Friday, November 20, 2009

deconstructing conventional wisdom

I was recently visiting my Dad who had been reading a book by his favourite biologist, Desmond Morris - Illustrated Babywatching. I read it while I was there for the weekend. It's absolutely fascinating, full of baby-related trivia such as why babies are called babies, why they cry, and how quickly they learn to recognise the smell of their own mother's breastmilk.

But one section I thought could be amended. The section on toilet training averred that, among other things, baby chimpanzees start to hold themselves away from their mothers when weeing only once they are about two years old. Until then they urinated on their mothers. This was the sole piece of biological evidence Morris gave for saying that human babies had no control of their elimination processes (or sphincters).

However, Umi is now nine weeks old, and I have held her over a pot to do wees and poos from her first day of life. At the beginning I would undo her nappy, which would often be dry, and straight away she would wee, stimulated by the cool air. But from about six weeks on, she had enough control to wait until I held her over the pot. At night she would keep her nappy dry between feeds. At other times, she'd make a special noise so that I would give her a 'potty opportunity'.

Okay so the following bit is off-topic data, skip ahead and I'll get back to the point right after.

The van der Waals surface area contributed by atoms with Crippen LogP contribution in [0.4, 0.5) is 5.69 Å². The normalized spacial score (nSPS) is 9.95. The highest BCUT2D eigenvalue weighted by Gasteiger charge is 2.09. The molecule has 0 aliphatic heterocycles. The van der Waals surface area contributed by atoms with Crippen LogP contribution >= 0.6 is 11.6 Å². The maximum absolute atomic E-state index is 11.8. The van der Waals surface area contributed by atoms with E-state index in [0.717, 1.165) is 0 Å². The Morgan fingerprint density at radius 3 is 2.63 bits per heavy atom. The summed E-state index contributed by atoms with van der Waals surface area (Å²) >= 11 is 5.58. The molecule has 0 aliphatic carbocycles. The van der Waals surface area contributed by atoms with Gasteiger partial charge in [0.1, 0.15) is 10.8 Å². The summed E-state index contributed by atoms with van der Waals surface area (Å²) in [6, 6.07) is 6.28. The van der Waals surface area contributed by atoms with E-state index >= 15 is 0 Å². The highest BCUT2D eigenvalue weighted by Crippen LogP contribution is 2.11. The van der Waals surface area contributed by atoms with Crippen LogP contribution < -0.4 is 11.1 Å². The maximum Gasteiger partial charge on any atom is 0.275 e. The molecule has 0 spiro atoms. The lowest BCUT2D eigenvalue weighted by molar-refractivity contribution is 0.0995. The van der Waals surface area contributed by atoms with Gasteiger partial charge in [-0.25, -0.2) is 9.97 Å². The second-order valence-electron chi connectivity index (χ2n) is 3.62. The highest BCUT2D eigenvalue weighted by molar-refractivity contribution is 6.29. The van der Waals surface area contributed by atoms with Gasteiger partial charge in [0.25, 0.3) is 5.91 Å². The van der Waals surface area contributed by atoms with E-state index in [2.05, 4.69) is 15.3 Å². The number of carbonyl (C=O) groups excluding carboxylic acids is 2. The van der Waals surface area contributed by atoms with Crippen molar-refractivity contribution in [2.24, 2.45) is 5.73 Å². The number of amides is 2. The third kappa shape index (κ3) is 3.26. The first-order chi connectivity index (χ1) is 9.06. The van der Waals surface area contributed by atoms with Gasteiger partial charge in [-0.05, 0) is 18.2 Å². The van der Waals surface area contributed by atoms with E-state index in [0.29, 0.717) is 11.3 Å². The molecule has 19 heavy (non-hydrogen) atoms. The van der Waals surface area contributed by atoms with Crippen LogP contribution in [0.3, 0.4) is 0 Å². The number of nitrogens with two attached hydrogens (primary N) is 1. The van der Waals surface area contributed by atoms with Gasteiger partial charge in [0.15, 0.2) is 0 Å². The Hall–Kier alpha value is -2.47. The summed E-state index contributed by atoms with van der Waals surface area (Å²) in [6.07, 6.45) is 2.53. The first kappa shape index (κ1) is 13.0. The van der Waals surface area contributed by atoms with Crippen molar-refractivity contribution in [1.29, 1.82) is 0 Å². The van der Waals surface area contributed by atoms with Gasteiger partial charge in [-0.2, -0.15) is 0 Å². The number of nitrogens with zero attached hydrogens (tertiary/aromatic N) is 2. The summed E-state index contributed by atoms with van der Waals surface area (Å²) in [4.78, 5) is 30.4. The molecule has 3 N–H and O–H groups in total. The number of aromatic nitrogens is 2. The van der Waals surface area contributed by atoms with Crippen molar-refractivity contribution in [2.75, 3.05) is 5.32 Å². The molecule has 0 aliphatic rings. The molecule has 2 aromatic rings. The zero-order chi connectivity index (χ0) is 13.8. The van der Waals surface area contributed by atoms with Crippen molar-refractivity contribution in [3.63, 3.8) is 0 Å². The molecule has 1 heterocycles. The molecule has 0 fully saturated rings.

I think human babies are born having the awareness of when they eliminate. EC is about recognising small signs of this awareness and acting on them. It's not the same as toilet training.
Morris says you can't 'teach' an infant how to toilet. Of course - neither can you teach a baby to cook and use a knife and fork. However, you can help a baby to eliminate hygienically and comfortably, just as you can help a baby to access milk.

Seems a no-brainer, really.


  1. Glad to hear the EC-ing is going so well.

  2. I'm still in the observing phase of EC. The Diaper Free Baby book (on my blog sidebar) is really quite good and worth a read.

  3. Observation is so important in EC! That's great.
    If you're using nappies, it's great to aim to change after every wee. So that you know straightaway when your baby does a wee, try using muslin or terry nappies without a cover or clothes on the lower half of the body (hard in winter, but you can use legwarmers instead).

    Pretty soon, your baby will become very intolerant of being wet, and will let you know vocally!